Tuesday, June 24, 2014

Your new favorite summer treat - Watermelon Mint Smoothie

I know it's a little early to be posting about watermelon, but here in DC I can at least get Florida watermelons and that will have to be local enough for the month of June. It's beginning to be that time of year where the body craves subsistence on nothing but cool refreshing fruit concoctions and this one is my favorite. If you're craving something sweet and refreshing, grab some mint from your garden (or the store) and throw it in a blender with some watermelon and ice, you won't be disappointed!

Watermelon Mint Smoothie
2 cups watermelon
2 mint leaves
1/2 cup ice
Blend all ingredients together and serve.

Wednesday, June 18, 2014

Succotash with Kale and Garlic Scapes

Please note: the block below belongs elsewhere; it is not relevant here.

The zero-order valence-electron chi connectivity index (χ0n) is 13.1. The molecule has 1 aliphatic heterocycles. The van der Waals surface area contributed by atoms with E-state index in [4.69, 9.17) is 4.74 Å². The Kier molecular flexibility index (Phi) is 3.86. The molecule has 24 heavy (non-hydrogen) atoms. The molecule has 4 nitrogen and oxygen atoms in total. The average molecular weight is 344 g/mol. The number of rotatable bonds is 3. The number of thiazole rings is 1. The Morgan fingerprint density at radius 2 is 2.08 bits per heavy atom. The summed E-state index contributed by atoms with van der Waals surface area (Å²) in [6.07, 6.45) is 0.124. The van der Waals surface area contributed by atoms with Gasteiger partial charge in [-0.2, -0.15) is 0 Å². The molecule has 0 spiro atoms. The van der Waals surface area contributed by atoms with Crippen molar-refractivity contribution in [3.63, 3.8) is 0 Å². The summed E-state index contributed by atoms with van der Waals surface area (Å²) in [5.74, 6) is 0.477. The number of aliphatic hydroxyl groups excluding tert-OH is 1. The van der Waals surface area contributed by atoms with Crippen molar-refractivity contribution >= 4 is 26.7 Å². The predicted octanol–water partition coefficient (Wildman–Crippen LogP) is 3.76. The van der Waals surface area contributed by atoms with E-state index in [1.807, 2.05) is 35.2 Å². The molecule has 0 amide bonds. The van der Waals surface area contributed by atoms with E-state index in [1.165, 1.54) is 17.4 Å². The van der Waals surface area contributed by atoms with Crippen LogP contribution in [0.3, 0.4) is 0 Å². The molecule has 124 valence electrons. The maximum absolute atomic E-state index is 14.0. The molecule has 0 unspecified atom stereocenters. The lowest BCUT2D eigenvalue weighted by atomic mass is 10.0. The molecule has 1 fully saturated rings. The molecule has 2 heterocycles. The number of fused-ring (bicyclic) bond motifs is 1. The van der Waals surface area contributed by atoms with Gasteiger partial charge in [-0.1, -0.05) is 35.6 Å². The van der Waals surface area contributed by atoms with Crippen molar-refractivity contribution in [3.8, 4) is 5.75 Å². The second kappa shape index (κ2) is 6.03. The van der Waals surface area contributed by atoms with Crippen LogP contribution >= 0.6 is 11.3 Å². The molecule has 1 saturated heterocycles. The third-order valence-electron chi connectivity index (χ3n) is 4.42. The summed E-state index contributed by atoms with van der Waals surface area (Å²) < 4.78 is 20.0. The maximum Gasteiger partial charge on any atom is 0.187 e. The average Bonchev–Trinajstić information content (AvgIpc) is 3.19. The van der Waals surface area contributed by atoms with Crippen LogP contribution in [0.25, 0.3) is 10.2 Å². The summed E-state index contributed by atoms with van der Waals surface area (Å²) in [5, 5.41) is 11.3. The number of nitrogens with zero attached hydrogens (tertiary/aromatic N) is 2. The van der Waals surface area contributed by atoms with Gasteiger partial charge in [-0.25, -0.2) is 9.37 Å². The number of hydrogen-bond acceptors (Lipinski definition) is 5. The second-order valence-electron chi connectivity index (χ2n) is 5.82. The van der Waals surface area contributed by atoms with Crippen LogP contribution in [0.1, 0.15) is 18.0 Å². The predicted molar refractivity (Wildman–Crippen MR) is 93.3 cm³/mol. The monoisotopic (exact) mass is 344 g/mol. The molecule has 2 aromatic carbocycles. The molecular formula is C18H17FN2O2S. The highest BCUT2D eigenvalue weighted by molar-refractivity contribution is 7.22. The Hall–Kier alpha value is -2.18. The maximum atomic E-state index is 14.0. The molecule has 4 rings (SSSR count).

Forgive the photo. You know by now that the recipes taste better than I photograph them. This was the brain child of one of those nights when I open my fridge and try to come up with something that will use as much produce as possible before leaving town for the weekend and risking it goes bad. I had 1 ear of leftover corn from a party this weekend, kale, and some garlic scapes from the farmers market...hmm what to do? I know it's not really late enough in the summer for a corn and tomato dish, but I had the corn and the last of my jarred summer tomatoes were looking ready to go, so I went for it. I think it came out pretty great! It's super healthy, packed with nutrients, vegan and gluten free! If I weren't making an intentionally super healthy weekday meal, I might be so inclined to sprinkle this with Parmesan cheese. If you try it, let me know how it goes!